Using a 0.0085 inch thick diamond saw, the doped ingot is sliced in a direction normal to its longtitudinal axis. A typical slice has a thickness of about 0.03 inch and a diameter of about A inch. The surfaces of the slice are rough lapped until a smooth fiat surface is obtained on each face. This may be done with any abrasive commonly used for such purposes. The surfaces are then washed in an etchant for about one minute, or just long enough to lightly etch the crystal and remove all loose dirt and grit. Suitable etchants include one part concentrated HNO one part 48% HF and four parts distilled water. The crystal is then washed to remove excess etchant. A suitable procedure includes washing in distilled water, followed by washing in abso lute alcohol.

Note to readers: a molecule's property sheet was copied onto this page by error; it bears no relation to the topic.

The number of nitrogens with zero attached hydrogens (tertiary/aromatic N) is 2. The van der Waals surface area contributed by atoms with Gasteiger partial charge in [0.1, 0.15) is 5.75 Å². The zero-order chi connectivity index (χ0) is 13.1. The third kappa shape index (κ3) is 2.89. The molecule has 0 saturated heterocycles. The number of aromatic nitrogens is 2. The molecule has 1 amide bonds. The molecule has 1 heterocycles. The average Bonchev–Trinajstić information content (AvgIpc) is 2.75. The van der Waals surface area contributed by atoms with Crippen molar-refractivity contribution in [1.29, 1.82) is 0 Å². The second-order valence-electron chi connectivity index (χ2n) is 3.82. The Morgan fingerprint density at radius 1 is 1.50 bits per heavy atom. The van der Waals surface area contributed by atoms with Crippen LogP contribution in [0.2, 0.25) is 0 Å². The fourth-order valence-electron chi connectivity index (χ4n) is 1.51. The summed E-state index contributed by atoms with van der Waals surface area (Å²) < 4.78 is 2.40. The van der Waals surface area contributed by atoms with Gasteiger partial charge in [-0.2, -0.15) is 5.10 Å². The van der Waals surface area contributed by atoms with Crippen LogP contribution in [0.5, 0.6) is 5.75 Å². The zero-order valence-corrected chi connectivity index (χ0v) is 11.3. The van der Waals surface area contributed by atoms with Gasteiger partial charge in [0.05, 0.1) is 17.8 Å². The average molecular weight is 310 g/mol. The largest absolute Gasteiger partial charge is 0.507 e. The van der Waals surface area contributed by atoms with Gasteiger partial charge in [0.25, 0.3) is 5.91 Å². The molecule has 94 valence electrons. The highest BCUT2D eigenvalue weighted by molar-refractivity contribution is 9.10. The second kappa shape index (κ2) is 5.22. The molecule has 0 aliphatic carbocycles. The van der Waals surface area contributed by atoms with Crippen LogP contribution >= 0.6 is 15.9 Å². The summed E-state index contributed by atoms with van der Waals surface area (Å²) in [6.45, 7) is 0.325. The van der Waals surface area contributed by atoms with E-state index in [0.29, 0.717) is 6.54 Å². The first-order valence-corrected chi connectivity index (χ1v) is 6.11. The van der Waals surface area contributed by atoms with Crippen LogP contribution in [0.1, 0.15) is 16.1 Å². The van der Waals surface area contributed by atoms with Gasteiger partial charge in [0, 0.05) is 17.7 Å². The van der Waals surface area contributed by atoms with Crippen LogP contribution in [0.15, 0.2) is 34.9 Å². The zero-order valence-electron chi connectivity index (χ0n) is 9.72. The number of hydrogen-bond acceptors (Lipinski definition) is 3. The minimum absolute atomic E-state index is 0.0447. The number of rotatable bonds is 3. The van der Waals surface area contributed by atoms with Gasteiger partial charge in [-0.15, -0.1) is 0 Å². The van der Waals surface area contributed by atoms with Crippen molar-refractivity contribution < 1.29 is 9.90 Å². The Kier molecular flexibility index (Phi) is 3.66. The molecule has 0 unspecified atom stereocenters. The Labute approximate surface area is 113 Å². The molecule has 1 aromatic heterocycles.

The initial deposition of material to be used for the back contact may be carried out in any number of ways known in the art such as by sputtering, evaporation, or electroplating. Particularly uniform results are obtained by means of an evaporation process in which tin is evaporated in a vacuum from a hot tin covered tungsten filament. An arrangement for performing this step is shown in the figure. The gallium arsenide crystal 10 is placed upon a heating plate 11 in enclosure 21. The enclosure 21 isthen evacuated, by means not shown, until a vacuum equivalent to 24 l0- millimeters of mercury is established within the enclosure. The evacuating means is continuously available to remove any gases which may be emitted from the gallium arsenide during the plating process. The heating plate 11 is preheated to between 1-00 to C. and maintained at a temperature in this range by means of a filament 12 which connects to a source of current 14 through potentiometer 13. Located above the gallium arsenide crystal 10 is a second filament 15 which comprises a tincoated tungsten member which connects to a source of electrical potential 17 through potentiometer 16. A positive accelerating voltage from a source 20 of about 450 volts with respect to the tin-plated tungsten filament is applied to the plate 11 holding the gallium arsenide sample.